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Aid in context: the importance of market-based approaches to aid delivery in northern Syria

With the Syrian conflict now in its seventh year, 13.5 million Syrians need humanitarian aid. But aid in northern Syria focuses inflexibly on food kits that are expensive to administer, designed to satisfy short-term needs. Many people sell their food aid to pay for other urgent needs. This undermines local producers and distorts local markets, especially since over half the food comes from outside Syria. Yet, city economies are shifting towards small and micro businesses that trade locally and help people cope with the risks of prolonged conflict. Urban communities’ capacity to do business in wartime conditions is a clear strength that humanitarian aid should support. It is time to shift from focusing on food aid to using contextsensitive, market-based approaches that leverage benefits from existing local strengths, resources and capacities.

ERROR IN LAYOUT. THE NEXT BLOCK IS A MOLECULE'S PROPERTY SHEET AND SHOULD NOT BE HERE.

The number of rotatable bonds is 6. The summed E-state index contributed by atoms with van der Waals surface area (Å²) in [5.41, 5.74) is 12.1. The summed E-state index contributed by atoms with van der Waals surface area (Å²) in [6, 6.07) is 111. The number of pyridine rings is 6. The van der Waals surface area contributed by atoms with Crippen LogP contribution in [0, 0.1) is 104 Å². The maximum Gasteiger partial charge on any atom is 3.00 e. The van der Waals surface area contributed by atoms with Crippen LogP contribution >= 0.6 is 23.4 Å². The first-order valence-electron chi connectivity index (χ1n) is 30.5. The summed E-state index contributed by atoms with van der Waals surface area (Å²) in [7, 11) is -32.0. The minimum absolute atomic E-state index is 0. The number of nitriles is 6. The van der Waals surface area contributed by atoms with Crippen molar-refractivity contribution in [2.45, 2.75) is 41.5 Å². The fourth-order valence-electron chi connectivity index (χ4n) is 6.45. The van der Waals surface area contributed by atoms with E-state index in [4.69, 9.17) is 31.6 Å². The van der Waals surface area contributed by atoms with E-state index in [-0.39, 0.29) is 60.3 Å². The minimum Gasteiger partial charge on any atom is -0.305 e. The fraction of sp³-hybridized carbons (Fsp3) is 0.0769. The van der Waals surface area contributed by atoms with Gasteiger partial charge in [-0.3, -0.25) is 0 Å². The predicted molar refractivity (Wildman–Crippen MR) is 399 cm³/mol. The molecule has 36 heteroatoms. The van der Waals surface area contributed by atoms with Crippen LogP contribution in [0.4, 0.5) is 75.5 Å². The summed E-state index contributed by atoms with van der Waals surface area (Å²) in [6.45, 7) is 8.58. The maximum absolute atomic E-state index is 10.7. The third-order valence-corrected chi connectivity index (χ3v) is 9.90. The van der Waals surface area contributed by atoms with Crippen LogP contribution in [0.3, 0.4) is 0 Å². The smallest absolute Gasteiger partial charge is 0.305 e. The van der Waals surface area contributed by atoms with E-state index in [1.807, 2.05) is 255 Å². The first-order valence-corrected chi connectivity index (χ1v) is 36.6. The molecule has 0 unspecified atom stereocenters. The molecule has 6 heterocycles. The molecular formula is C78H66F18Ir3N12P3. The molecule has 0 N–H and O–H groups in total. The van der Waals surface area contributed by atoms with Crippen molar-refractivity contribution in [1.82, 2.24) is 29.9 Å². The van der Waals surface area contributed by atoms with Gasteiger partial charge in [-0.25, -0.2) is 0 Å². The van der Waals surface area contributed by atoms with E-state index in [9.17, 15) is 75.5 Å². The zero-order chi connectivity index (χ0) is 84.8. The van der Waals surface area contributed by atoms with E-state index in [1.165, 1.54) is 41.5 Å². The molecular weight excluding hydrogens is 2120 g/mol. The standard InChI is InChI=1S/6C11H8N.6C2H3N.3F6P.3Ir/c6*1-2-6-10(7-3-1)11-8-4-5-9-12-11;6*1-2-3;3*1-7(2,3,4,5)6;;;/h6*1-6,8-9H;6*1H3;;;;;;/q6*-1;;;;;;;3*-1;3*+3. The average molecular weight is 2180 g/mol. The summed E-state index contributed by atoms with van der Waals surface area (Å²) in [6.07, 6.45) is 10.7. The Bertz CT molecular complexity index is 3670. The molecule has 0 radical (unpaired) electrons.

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Urban areas are increasingly the sites of humanitarian crises, from natural disasters to conflict and displacement. Through a programme of research, documenting and learning from experience and development of tools and approaches, IIED is working to build the knowledge and capacity to respond of humanitarian actors working in urban areas, and of urban actors facing humanitarian crises.

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Urban Crises Learning Fund